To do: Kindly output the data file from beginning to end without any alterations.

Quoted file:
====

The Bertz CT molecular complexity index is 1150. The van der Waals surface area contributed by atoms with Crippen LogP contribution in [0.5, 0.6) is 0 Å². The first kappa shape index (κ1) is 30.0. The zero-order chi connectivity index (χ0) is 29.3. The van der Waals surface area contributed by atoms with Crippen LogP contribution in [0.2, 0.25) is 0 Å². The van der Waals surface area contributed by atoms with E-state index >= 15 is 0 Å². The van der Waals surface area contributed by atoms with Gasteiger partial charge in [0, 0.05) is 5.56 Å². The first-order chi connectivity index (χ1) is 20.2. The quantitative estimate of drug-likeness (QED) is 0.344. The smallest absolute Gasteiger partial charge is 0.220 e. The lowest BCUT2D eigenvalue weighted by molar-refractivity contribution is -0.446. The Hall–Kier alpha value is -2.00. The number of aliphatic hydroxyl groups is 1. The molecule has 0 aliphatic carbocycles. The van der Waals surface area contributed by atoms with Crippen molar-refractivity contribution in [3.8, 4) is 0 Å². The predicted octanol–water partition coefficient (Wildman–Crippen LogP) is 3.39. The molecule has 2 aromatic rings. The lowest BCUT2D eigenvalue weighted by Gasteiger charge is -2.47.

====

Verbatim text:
The Bertz CT molecular complexity index is 1150. The van der Waals surface area contributed by atoms with Crippen LogP contribution in [0.5, 0.6) is 0 Å². The first kappa shape index (κ1) is 30.0. The zero-order chi connectivity index (χ0) is 29.3. The van der Waals surface area contributed by atoms with Crippen LogP contribution in [0.2, 0.25) is 0 Å². The van der Waals surface area contributed by atoms with E-state index >= 15 is 0 Å². The van der Waals surface area contributed by atoms with Gasteiger partial charge in [0, 0.05) is 5.56 Å². The first-order chi connectivity index (χ1) is 20.2. The quantitative estimate of drug-likeness (QED) is 0.344. The smallest absolute Gasteiger partial charge is 0.220 e. The lowest BCUT2D eigenvalue weighted by molar-refractivity contribution is -0.446. The Hall–Kier alpha value is -2.00. The number of aliphatic hydroxyl groups is 1. The molecule has 0 aliphatic carbocycles. The van der Waals surface area contributed by atoms with Crippen molar-refractivity contribution in [3.8, 4) is 0 Å². The predicted octanol–water partition coefficient (Wildman–Crippen LogP) is 3.39. The molecule has 2 aromatic rings. The lowest BCUT2D eigenvalue weighted by Gasteiger charge is -2.47.